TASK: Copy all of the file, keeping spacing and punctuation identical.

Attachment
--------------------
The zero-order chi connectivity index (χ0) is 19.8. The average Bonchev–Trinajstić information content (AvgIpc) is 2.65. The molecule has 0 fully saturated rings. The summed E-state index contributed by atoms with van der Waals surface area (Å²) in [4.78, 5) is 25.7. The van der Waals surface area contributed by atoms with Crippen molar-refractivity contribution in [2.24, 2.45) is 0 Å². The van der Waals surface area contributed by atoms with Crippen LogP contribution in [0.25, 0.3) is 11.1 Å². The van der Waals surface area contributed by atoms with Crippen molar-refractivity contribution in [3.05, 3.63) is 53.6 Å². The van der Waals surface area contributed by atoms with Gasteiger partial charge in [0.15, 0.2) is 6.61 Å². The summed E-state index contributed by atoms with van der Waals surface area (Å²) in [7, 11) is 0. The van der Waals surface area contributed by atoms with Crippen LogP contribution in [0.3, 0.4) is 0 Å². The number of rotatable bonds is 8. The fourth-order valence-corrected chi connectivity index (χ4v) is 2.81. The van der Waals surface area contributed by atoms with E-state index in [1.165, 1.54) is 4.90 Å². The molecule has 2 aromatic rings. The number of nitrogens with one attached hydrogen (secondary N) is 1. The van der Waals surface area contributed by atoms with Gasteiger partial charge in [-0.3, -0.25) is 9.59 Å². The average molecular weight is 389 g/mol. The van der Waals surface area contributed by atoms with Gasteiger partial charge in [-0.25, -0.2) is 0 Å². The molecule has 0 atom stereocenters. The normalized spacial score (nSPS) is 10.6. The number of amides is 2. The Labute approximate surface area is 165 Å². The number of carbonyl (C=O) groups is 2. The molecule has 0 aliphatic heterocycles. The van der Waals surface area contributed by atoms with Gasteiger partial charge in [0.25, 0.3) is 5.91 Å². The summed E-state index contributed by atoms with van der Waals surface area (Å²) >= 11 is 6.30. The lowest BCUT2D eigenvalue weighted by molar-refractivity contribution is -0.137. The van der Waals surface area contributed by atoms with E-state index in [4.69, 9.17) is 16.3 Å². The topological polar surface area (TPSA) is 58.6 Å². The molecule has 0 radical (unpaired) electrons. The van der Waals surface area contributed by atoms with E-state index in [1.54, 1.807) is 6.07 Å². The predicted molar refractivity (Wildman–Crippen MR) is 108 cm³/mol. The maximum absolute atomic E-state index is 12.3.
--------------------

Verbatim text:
The zero-order chi connectivity index (χ0) is 19.8. The average Bonchev–Trinajstić information content (AvgIpc) is 2.65. The molecule has 0 fully saturated rings. The summed E-state index contributed by atoms with van der Waals surface area (Å²) in [4.78, 5) is 25.7. The van der Waals surface area contributed by atoms with Crippen molar-refractivity contribution in [2.24, 2.45) is 0 Å². The van der Waals surface area contributed by atoms with Crippen LogP contribution in [0.25, 0.3) is 11.1 Å². The van der Waals surface area contributed by atoms with Crippen molar-refractivity contribution in [3.05, 3.63) is 53.6 Å². The van der Waals surface area contributed by atoms with Gasteiger partial charge in [0.15, 0.2) is 6.61 Å². The summed E-state index contributed by atoms with van der Waals surface area (Å²) in [7, 11) is 0. The van der Waals surface area contributed by atoms with Crippen LogP contribution in [0.3, 0.4) is 0 Å². The number of rotatable bonds is 8. The fourth-order valence-corrected chi connectivity index (χ4v) is 2.81. The van der Waals surface area contributed by atoms with E-state index in [1.165, 1.54) is 4.90 Å². The molecule has 2 aromatic rings. The number of nitrogens with one attached hydrogen (secondary N) is 1. The van der Waals surface area contributed by atoms with Gasteiger partial charge in [-0.3, -0.25) is 9.59 Å². The average molecular weight is 389 g/mol. The van der Waals surface area contributed by atoms with Gasteiger partial charge in [-0.25, -0.2) is 0 Å². The molecule has 0 atom stereocenters. The normalized spacial score (nSPS) is 10.6. The number of amides is 2. The Labute approximate surface area is 165 Å². The number of carbonyl (C=O) groups is 2. The molecule has 0 aliphatic heterocycles. The van der Waals surface area contributed by atoms with Gasteiger partial charge in [0.25, 0.3) is 5.91 Å². The summed E-state index contributed by atoms with van der Waals surface area (Å²) >= 11 is 6.30. The lowest BCUT2D eigenvalue weighted by molar-refractivity contribution is -0.137. The van der Waals surface area contributed by atoms with E-state index in [4.69, 9.17) is 16.3 Å². The topological polar surface area (TPSA) is 58.6 Å². The molecule has 0 radical (unpaired) electrons. The van der Waals surface area contributed by atoms with E-state index in [1.54, 1.807) is 6.07 Å². The predicted molar refractivity (Wildman–Crippen MR) is 108 cm³/mol. The maximum absolute atomic E-state index is 12.3.